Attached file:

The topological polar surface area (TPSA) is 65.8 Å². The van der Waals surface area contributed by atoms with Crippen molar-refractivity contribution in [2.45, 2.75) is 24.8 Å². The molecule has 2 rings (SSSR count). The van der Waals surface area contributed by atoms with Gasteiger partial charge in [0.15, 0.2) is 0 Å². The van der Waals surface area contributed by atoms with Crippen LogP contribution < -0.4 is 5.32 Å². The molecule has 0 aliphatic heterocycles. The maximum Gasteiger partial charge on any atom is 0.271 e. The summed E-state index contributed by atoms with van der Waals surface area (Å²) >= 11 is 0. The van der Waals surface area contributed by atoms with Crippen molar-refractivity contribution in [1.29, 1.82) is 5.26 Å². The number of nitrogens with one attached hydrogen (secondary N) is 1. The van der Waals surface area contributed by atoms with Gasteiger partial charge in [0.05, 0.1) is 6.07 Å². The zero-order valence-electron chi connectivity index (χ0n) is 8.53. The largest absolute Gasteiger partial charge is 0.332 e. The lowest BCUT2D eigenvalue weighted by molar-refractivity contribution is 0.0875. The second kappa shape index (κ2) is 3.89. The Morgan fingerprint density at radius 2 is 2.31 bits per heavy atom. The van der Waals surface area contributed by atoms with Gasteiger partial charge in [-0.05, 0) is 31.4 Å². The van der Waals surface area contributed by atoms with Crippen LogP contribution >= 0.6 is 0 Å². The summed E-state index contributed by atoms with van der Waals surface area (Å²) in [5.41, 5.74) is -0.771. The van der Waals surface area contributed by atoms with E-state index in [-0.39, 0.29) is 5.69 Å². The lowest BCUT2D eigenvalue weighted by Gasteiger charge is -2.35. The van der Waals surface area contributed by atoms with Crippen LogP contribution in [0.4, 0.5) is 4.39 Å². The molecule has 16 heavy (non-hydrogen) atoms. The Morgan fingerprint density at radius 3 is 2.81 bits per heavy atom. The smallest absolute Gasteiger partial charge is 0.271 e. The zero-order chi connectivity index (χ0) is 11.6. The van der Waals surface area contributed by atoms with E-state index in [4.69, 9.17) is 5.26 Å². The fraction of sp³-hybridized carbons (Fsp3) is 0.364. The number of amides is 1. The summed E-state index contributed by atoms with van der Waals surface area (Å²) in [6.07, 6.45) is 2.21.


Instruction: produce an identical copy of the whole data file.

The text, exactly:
The topological polar surface area (TPSA) is 65.8 Å². The van der Waals surface area contributed by atoms with Crippen molar-refractivity contribution in [2.45, 2.75) is 24.8 Å². The molecule has 2 rings (SSSR count). The van der Waals surface area contributed by atoms with Gasteiger partial charge in [0.15, 0.2) is 0 Å². The van der Waals surface area contributed by atoms with Crippen LogP contribution < -0.4 is 5.32 Å². The molecule has 0 aliphatic heterocycles. The maximum Gasteiger partial charge on any atom is 0.271 e. The summed E-state index contributed by atoms with van der Waals surface area (Å²) >= 11 is 0. The van der Waals surface area contributed by atoms with Crippen molar-refractivity contribution in [1.29, 1.82) is 5.26 Å². The number of nitrogens with one attached hydrogen (secondary N) is 1. The van der Waals surface area contributed by atoms with Gasteiger partial charge in [0.05, 0.1) is 6.07 Å². The zero-order valence-electron chi connectivity index (χ0n) is 8.53. The largest absolute Gasteiger partial charge is 0.332 e. The lowest BCUT2D eigenvalue weighted by molar-refractivity contribution is 0.0875. The second kappa shape index (κ2) is 3.89. The Morgan fingerprint density at radius 2 is 2.31 bits per heavy atom. The van der Waals surface area contributed by atoms with Gasteiger partial charge in [-0.05, 0) is 31.4 Å². The van der Waals surface area contributed by atoms with Crippen LogP contribution >= 0.6 is 0 Å². The summed E-state index contributed by atoms with van der Waals surface area (Å²) in [5.41, 5.74) is -0.771. The van der Waals surface area contributed by atoms with E-state index in [-0.39, 0.29) is 5.69 Å². The lowest BCUT2D eigenvalue weighted by Gasteiger charge is -2.35. The van der Waals surface area contributed by atoms with Crippen LogP contribution in [0.4, 0.5) is 4.39 Å². The molecule has 16 heavy (non-hydrogen) atoms. The Morgan fingerprint density at radius 3 is 2.81 bits per heavy atom. The smallest absolute Gasteiger partial charge is 0.271 e. The zero-order chi connectivity index (χ0) is 11.6. The van der Waals surface area contributed by atoms with E-state index in [4.69, 9.17) is 5.26 Å². The fraction of sp³-hybridized carbons (Fsp3) is 0.364. The number of amides is 1. The summed E-state index contributed by atoms with van der Waals surface area (Å²) in [6.07, 6.45) is 2.21.